Reviewing your credit report at least once a year is part of a healthy financial routine. What you should be on the lookout for is errors or out-of-date information.
This annual routine is important because you don’t want inaccurate information to hold you back from achieving your financial goals. Here are some big reasons to check your credit report:
Below are links on where to get your free credit report and how you can apply to have errors corrected. We also explain what the typical credit report looks like. For more information on how credit reports work download our free Credit Rebuilding 101 E-book.
TransUnion now provides consumers with access to their credit report for free online. You just need to answer a few personal questions to confirm your identity. You can also go to the Equifax website, pay a fee and have instant access to your credit report. I haven’t provided links for the Equifax option because you should not have to pay for information that is available at no cost. Here’s how to get your credit report for free:
Calling each credit bureau is one way to obtain your credit report free of charge.
Each credit bureau requires similar information: social insurance number, date of birth, address (including postal code), credit card number (even if it is no longer active).
Estimated Waiting Period: You would typically receive your credit report within one to two weeks.
This is the other free method. Mail and fax are technologies that may seem old fashioned, but they are still effective. You can complete the credit request forms for Equifax and Trans Union and then submit by mail or fax. Turnaround time is typically one to two weeks.
Credit bureaus get their information from various creditors and sometimes mistakes are made in both reporting and recording. If you do find errors, it is important to get these mistakes corrected as soon as possible. You can follow the links to the dispute resolution procedures for Equifax and Trans Union. You will need to provide proof of the error and will need to be diligent in following up to ensure the issue is corrected.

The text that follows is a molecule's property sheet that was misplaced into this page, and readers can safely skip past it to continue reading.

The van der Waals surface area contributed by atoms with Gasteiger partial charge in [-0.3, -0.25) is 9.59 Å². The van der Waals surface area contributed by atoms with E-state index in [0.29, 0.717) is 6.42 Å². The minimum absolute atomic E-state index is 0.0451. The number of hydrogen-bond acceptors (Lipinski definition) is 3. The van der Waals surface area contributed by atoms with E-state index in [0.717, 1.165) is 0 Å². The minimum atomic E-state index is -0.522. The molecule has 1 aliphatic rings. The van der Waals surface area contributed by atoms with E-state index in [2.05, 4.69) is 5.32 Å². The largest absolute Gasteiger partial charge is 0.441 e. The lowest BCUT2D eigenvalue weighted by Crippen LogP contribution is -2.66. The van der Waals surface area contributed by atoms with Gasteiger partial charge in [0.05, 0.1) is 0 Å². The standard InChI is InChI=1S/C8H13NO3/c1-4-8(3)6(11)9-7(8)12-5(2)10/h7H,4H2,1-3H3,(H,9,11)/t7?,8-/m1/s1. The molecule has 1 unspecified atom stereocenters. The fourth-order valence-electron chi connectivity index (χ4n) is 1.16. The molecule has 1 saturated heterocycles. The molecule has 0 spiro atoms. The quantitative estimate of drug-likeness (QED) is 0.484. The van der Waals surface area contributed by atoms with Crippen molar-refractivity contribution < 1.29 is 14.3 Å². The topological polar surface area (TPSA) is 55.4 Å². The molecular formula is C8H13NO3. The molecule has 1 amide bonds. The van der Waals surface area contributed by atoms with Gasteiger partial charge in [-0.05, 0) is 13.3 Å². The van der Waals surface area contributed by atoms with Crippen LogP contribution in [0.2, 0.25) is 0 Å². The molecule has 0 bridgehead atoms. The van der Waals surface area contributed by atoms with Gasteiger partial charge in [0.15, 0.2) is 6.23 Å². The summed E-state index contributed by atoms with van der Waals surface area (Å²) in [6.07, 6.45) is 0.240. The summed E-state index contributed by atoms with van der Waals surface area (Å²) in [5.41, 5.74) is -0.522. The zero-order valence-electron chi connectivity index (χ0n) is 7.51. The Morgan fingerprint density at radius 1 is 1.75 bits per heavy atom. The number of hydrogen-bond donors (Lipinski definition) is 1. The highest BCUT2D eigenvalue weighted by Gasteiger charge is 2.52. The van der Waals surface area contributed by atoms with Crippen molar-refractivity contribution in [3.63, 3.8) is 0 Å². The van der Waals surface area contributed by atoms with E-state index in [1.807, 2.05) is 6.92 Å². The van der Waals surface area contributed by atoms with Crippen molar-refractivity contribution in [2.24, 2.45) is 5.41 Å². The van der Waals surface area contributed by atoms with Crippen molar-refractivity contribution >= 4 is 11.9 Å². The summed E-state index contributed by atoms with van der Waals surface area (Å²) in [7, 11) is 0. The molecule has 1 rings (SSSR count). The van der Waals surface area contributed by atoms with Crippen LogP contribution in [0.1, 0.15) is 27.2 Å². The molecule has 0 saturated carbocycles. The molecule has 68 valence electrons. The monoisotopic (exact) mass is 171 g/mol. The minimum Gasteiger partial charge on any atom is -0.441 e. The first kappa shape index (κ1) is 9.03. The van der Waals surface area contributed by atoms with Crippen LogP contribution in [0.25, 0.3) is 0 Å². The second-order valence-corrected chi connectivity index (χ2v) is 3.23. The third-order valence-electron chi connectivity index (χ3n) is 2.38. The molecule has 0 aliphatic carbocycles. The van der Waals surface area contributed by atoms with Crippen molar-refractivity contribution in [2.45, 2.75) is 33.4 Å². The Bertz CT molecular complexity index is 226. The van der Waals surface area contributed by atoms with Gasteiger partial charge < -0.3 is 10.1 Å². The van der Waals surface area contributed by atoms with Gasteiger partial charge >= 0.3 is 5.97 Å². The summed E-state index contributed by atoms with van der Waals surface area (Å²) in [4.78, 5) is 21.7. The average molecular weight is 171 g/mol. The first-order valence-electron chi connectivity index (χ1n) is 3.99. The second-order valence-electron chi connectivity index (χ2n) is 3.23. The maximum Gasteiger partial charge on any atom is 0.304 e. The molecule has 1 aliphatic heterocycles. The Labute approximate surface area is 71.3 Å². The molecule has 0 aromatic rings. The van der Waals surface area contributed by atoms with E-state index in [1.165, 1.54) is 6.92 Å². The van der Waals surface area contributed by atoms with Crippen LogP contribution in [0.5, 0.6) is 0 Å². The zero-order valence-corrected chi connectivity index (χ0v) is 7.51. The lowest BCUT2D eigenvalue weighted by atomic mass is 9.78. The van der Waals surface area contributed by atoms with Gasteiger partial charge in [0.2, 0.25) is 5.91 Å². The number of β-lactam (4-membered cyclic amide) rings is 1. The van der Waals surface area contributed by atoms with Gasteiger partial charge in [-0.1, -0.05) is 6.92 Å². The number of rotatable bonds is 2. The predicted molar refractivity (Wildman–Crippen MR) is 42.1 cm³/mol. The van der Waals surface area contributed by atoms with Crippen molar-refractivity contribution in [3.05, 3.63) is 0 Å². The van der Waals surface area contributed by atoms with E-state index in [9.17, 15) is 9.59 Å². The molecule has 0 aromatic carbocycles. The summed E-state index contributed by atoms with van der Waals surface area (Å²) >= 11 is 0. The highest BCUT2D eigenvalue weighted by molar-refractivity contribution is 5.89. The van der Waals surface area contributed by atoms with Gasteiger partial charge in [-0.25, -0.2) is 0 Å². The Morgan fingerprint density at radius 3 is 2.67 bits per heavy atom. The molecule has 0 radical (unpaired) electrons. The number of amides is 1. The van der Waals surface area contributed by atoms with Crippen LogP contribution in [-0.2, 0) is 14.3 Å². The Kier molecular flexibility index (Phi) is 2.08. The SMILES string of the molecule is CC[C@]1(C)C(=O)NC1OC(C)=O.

If you have been bankrupt or filed a consumer proposal, the notice of your filing will be removed from your credit report after a certain period of time. If you believe your notice should be removed, use this dispute resolution process to contact the appropriate agency. Each bureau keeps records for a different length of time but generally the notice of your bankruptcy or proposal should be removed:
Another common issue we see is that creditors will incorrectly report individual debts as ‘included in a bankruptcy’ when they may have been included in a consumer proposal. The correct legal proceeding is reported to the credit bureau by the Office of the Superintendent of bankruptcy and will appear in the legal section of your credit report. These debts should be purged from your report six years after the last activity. For some creditors this will be the last payment date, for others it may be the date of filing bankruptcy or a consumer proposal.
Each creditor that reports to the credit reporting agencies will have their own line where they report on your payment history. These are called trade lines. Creditors will report your history with a letter followed by a number. The letters are loan codes and the numbers are payment history codes. Let’s decode them together:
Payment History Codes
Your credit report will include your legal name, birth date, and a note about whether or not your social insurance number is on file. It will also include a list of all known addresses, employers, and phone numbers. All of these will be listed starting with your most recent, and ending with the oldest known entry.
Below is a sample of how your credit report from Trans Union will look.
Source: Ian Martin, CA, LIT [https://www.hoyes.com/]